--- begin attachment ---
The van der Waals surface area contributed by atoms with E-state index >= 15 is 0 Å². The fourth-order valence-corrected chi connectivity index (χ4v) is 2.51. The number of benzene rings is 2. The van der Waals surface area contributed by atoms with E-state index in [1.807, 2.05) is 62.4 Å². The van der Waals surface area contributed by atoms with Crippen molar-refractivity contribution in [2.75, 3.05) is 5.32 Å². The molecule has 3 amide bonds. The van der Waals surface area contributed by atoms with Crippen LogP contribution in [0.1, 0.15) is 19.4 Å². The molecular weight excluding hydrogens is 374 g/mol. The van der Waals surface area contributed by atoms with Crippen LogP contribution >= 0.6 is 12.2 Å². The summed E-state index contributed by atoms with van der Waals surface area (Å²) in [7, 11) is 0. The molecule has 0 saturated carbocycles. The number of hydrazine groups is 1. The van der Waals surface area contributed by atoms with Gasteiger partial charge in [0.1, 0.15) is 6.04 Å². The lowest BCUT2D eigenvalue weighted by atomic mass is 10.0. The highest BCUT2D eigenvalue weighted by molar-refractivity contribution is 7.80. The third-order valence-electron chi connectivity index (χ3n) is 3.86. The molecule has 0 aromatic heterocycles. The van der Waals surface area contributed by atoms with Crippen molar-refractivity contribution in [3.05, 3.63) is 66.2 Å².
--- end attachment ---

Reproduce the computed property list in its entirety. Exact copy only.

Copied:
The van der Waals surface area contributed by atoms with E-state index >= 15 is 0 Å². The fourth-order valence-corrected chi connectivity index (χ4v) is 2.51. The number of benzene rings is 2. The van der Waals surface area contributed by atoms with E-state index in [1.807, 2.05) is 62.4 Å². The van der Waals surface area contributed by atoms with Crippen molar-refractivity contribution in [2.75, 3.05) is 5.32 Å². The molecule has 3 amide bonds. The van der Waals surface area contributed by atoms with Crippen LogP contribution in [0.1, 0.15) is 19.4 Å². The molecular weight excluding hydrogens is 374 g/mol. The van der Waals surface area contributed by atoms with Crippen LogP contribution >= 0.6 is 12.2 Å². The summed E-state index contributed by atoms with van der Waals surface area (Å²) in [7, 11) is 0. The molecule has 0 saturated carbocycles. The number of hydrazine groups is 1. The van der Waals surface area contributed by atoms with Gasteiger partial charge in [0.1, 0.15) is 6.04 Å². The lowest BCUT2D eigenvalue weighted by atomic mass is 10.0. The highest BCUT2D eigenvalue weighted by molar-refractivity contribution is 7.80. The third-order valence-electron chi connectivity index (χ3n) is 3.86. The molecule has 0 aromatic heterocycles. The van der Waals surface area contributed by atoms with Crippen molar-refractivity contribution in [3.05, 3.63) is 66.2 Å².